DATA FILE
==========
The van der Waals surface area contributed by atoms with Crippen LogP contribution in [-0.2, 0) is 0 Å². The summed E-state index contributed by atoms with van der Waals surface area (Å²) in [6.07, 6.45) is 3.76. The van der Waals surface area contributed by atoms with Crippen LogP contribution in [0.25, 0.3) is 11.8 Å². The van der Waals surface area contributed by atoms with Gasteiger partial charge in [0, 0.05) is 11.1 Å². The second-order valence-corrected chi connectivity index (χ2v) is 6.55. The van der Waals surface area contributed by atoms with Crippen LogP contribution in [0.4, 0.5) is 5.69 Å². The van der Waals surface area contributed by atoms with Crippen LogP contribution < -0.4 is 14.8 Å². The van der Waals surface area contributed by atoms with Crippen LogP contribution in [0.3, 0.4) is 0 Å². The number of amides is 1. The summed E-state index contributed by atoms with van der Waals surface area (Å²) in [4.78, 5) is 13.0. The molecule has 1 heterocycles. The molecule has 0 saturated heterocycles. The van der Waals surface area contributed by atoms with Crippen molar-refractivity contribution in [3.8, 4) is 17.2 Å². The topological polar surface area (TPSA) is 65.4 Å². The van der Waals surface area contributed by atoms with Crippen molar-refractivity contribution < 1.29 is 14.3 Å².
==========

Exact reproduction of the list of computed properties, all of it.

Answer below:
The van der Waals surface area contributed by atoms with Crippen LogP contribution in [-0.2, 0) is 0 Å². The summed E-state index contributed by atoms with van der Waals surface area (Å²) in [6.07, 6.45) is 3.76. The van der Waals surface area contributed by atoms with Crippen LogP contribution in [0.25, 0.3) is 11.8 Å². The van der Waals surface area contributed by atoms with Gasteiger partial charge in [0, 0.05) is 11.1 Å². The second-order valence-corrected chi connectivity index (χ2v) is 6.55. The van der Waals surface area contributed by atoms with Crippen LogP contribution in [0.4, 0.5) is 5.69 Å². The van der Waals surface area contributed by atoms with Crippen LogP contribution < -0.4 is 14.8 Å². The van der Waals surface area contributed by atoms with Crippen LogP contribution in [0.3, 0.4) is 0 Å². The number of amides is 1. The summed E-state index contributed by atoms with van der Waals surface area (Å²) in [4.78, 5) is 13.0. The molecule has 1 heterocycles. The molecule has 0 saturated heterocycles. The van der Waals surface area contributed by atoms with Crippen molar-refractivity contribution in [3.8, 4) is 17.2 Å². The topological polar surface area (TPSA) is 65.4 Å². The van der Waals surface area contributed by atoms with Crippen molar-refractivity contribution < 1.29 is 14.3 Å².